Masters Athletics
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Masters Track and Field
Shot put


From Wikipedia, the free encyclopedia

The shot put is an athletics (track and field) throwing event involving "putting" (throwing in a pushing motion) a heavy metal ball (called the shot) as far as possible.

In the English language it is common to use the term "shot put" to refer to both the shot itself and to the throwing motion.

Competitions and rules

Competitors take their throw from inside a circle 7 feet (2.135 meters) in diameter, with a toe board approximately 10 cm (4") high at the front of the circle. The distance thrown is measured from the inside of the circumference of the circle to where the shot lands at its nearest disturbance of the soil.


The athlete must rest the shot close to the neck and keep it tight to the neck while throwing.
At the end of the throw, the thrower must push the throwing arm straight from the neck, pushing the ball off the fingertips. (If the thrower does not push the ball out and throws it like a baseball, the thrower may incur a shoulder or neck injury.)[citation needed]
Foul throws are called when an athlete:

Does not leave from the rear half of the circle.
Steps out of the circle before the judge calls the mark.
Allows some article of clothing to touch the top of the toeboard, the top of the iron ring or outside the circle.
Throws a shot which falls outside the throwing sector to the left or the right.
Throws a shot like a baseball instead of pushing off the fingertips
Shot put is not merely heaving a metal ball but requires immense strength, power, grace, balance, and speed.

Each competitor receives a certain number of throws, usually 6 in elite competition, and the competitor with the farthest legal put is declared the winner. In high school it is 3 or 4 (depends on the league their school is in). In men's competition, the shot weighs 7.26 kilograms (16 pounds). The women's shot weighs 4 kg (8.8 pounds). American high schools usually use 12 pound (5.44 kg) shots for boys and 4 kg shots for girls; these are sometimes used as practice shots as well. The weight of the ball differs depending the age group. Men over the age of 50 use a 6kg shot (13.2 pounds).

Shot put competitions have been held at the Summer Olympic Games since their inception, and is also included as an event in the indoor world championships. The shot put originates from Highland games 'stone put' where Scottish people put a rounded cube, stone, or metal form of considerable weight from behind a given line.

Putting styles

Two putting styles are in current general use by shot put competitors: the glide and the spin.

The glide was invented in the United States in 1876. With this technique, a right-hand thrower begins facing the rear of the circle and kicks to the front with the left leg while pushing off forcefully with the right. The key is to move quickly across the circle with as little air under the feet as possible, hence the name "glide". As the thrower crosses the circle, the hips twist toward the front, followed by the shoulders and strikes in a putting motion with their arm.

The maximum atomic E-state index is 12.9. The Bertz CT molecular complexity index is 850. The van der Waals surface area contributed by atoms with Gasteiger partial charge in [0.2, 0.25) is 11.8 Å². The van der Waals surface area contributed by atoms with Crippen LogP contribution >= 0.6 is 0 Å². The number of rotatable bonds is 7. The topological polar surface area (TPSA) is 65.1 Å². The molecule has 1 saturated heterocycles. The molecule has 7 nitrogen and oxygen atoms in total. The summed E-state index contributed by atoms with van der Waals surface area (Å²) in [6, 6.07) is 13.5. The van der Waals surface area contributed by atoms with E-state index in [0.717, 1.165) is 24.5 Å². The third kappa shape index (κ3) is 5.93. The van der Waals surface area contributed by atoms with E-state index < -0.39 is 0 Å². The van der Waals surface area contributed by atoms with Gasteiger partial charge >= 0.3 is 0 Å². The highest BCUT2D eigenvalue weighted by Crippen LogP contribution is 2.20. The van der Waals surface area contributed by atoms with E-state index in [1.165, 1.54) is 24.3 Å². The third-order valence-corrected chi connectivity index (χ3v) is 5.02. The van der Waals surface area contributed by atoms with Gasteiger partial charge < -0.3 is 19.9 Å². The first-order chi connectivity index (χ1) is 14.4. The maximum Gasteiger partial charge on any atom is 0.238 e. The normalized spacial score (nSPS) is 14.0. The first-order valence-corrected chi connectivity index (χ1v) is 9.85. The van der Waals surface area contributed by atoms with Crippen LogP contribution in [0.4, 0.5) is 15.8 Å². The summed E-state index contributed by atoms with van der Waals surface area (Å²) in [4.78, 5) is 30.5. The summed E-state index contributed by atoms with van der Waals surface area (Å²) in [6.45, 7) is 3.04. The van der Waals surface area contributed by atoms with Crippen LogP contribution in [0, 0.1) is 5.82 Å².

The origin of the spin dates to 1951, when Parry O'Brien of the United States invented a technique that involves the putter facing backwards, rotating 180 degrees across the circle, and then tossing the shot. From this, in 1976, Brian Oldfield popularized the spin technique (originally used by German throwers in the early 1970s) which involves rotating like a discus thrower and using rotational momentum for power. Oldfeld set the record of 75 feet (22.86m) in 1975; it was unofficial, however, because he was a professional at a time when the IAAF had an amateur-only policy, but undisputed and over 3 feet better than the official world record at the time. Oldfield's record in the 21 years since has been bettered by only 10 inches. In the spin, a right-handed thrower faces the rear, and begins to spin on the ball of the left foot. The thrower comes around and faces the front of the circle and drives the right foot into the middle of the circle. Finally, the thrower reaches for the front of the circle with the left foot, twists his hips and shoulders like in the glide, and puts the shot.

With all putting styles, the goal is to release the shot with maximum forward velocity at an angle of approximately forty degrees. Currently, most top male shot putters use the spin, but the glide remains popular, especially at the amateur level and among women, since the technique breeds higher consistency for the athlete as opposed to the rotational technique. It is worth noting that the world record by a male putter (Randy Barnes) was completed with the spin technique, while the close second-best all-time distance (Ulf Timmermann) was completed with the glide technique. Measuring which technique can provide the most potential is difficult, as many of the best throws recorded with each technique come from athletes under a thick cloud of doping suspicion and violations. Rather, selecting the right technique differs on an individual basis, with almost all throwers first developing the glide technique.

The decision to glide or rotate should largely be based on the thrower's size and power. A short, powerful and quick thrower would benefit more from the rotation than the glide. A tall thrower is likely to have more success than a short thrower using the glide, but the rotation reigns supreme for all sizes of throwers. The glide, however, is an excellent way of learning the shot put.